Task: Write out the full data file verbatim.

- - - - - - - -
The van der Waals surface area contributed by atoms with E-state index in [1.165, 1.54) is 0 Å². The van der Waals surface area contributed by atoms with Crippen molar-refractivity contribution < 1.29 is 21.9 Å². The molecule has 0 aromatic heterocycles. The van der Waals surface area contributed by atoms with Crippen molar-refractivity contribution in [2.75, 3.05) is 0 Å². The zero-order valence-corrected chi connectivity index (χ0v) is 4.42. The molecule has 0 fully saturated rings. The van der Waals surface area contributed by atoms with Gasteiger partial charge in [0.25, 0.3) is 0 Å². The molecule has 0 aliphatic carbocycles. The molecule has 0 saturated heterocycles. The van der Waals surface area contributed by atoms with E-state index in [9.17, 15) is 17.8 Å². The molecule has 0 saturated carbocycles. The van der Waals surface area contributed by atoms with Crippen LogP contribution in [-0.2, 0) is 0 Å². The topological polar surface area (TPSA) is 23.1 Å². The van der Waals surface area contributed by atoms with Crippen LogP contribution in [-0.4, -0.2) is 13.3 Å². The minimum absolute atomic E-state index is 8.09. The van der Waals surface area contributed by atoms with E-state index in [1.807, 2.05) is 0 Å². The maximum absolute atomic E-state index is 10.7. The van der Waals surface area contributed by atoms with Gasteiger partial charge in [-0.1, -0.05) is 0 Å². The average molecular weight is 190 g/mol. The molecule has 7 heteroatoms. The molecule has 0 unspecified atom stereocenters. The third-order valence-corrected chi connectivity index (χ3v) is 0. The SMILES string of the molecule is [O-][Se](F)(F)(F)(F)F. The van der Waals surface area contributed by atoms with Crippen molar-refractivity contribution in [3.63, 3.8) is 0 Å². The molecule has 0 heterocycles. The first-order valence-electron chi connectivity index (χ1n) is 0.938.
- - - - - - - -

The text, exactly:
The van der Waals surface area contributed by atoms with E-state index in [1.165, 1.54) is 0 Å². The van der Waals surface area contributed by atoms with Crippen molar-refractivity contribution < 1.29 is 21.9 Å². The molecule has 0 aromatic heterocycles. The van der Waals surface area contributed by atoms with Crippen molar-refractivity contribution in [2.75, 3.05) is 0 Å². The zero-order valence-corrected chi connectivity index (χ0v) is 4.42. The molecule has 0 fully saturated rings. The van der Waals surface area contributed by atoms with Gasteiger partial charge in [0.25, 0.3) is 0 Å². The molecule has 0 aliphatic carbocycles. The molecule has 0 saturated heterocycles. The van der Waals surface area contributed by atoms with E-state index in [9.17, 15) is 17.8 Å². The molecule has 0 saturated carbocycles. The van der Waals surface area contributed by atoms with Crippen LogP contribution in [-0.2, 0) is 0 Å². The topological polar surface area (TPSA) is 23.1 Å². The van der Waals surface area contributed by atoms with Crippen LogP contribution in [-0.4, -0.2) is 13.3 Å². The minimum absolute atomic E-state index is 8.09. The van der Waals surface area contributed by atoms with E-state index in [1.807, 2.05) is 0 Å². The maximum absolute atomic E-state index is 10.7. The van der Waals surface area contributed by atoms with Gasteiger partial charge in [-0.1, -0.05) is 0 Å². The average molecular weight is 190 g/mol. The molecule has 7 heteroatoms. The molecule has 0 unspecified atom stereocenters. The third-order valence-corrected chi connectivity index (χ3v) is 0. The SMILES string of the molecule is [O-][Se](F)(F)(F)(F)F. The van der Waals surface area contributed by atoms with Crippen molar-refractivity contribution in [3.63, 3.8) is 0 Å². The molecule has 0 heterocycles. The first-order valence-electron chi connectivity index (χ1n) is 0.938.